Warren Buffett has long been an investor interested in dividends. A quick look at the Berkshire Hathaway (NYSE:BRK-B) 2007 annual report shows just how serious Buffett is about dividends. Just take a look at some of his huge stakes in dividend payers:


Number of Shares

Recent Dividend Yield

Estimated Annual Dividend Income

Wells Fargo (NYSE:WFC)

303 million


$412 million

Coca-Cola (NYSE:KO)

200 million


$304 million

Procter & Gamble (NYSE:PG)

101 million


$162 million

American Express (NYSE:AXP)

152 million


$109 million

Those dividend payouts total nearly $1 billion, and they're just a few of many dividend payers in the portfolio. A recent filing with the SEC, for example, reveals a newer position of some 84 million shares of ConocoPhillips (NYSE:COP), sporting a recent yield of 3.8% and paying Buffett $158 million annually. His dividend-paying stocks generate a not-insignificant chunk of the company's income.

Better still, Buffett has held on to his dividend payers for many years, thus earning rather huge effective yields. (Read how my dividends are bigger than yours for more on effective yields.) Coke's dividend has increased tenfold during the 20 years that Buffett has held it. Hanging on to strong and growing companies for years, if not decades, is what many successful dividend investors do. (Indeed, having dividend payers in your portfolio can help you sleep at night, too, especially in these volatile days.)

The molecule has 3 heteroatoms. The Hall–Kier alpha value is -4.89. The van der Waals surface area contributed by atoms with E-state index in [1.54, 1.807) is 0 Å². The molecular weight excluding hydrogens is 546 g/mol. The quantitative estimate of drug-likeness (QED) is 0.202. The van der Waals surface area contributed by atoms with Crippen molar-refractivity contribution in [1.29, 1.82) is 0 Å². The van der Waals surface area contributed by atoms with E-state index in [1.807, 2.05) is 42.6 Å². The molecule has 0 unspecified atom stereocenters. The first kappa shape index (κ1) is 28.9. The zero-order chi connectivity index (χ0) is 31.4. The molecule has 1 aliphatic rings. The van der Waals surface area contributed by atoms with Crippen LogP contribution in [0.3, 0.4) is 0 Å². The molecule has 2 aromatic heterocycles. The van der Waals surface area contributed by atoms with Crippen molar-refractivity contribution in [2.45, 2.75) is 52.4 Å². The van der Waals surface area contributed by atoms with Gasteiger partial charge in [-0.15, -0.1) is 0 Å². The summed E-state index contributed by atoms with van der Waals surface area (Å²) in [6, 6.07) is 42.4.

One blogger, Dobromir Stoyanov, recently suggested that Buffett is a typical dividend investor because he trimmed his position in Bank of America (NYSE:BAC) after it cut its dividend by 50%. I'm not so sure about that. The cutting of a dividend alone shouldn't drive a dividend investor to sell -- especially if the cut still leaves the stock with a yield above 7%, as is the case with Bank of America.

Most important to an investor is whether the company seems healthy and what its growth prospects are, as well as whether there are more attractive investments. It may just be that Buffett thought he'd get more bang for some of his bucks in ConocoPhillips than in Bank of America.

Consider investing in steady dividend payers. For recommendations, I encourage you to test-drive, for free, our Motley Fool Income Investor newsletter, featuring many firms with dividend yields higher than 6%.

Here are some of my colleagues' thoughts on the attractiveness of our current market:

This article represents the opinion of the writer, who may disagree with the “official” recommendation position of a Motley Fool premium advisory service. We’re motley! Questioning an investing thesis -- even one of our own -- helps us all think critically about investing and make decisions that help us become smarter, happier, and richer.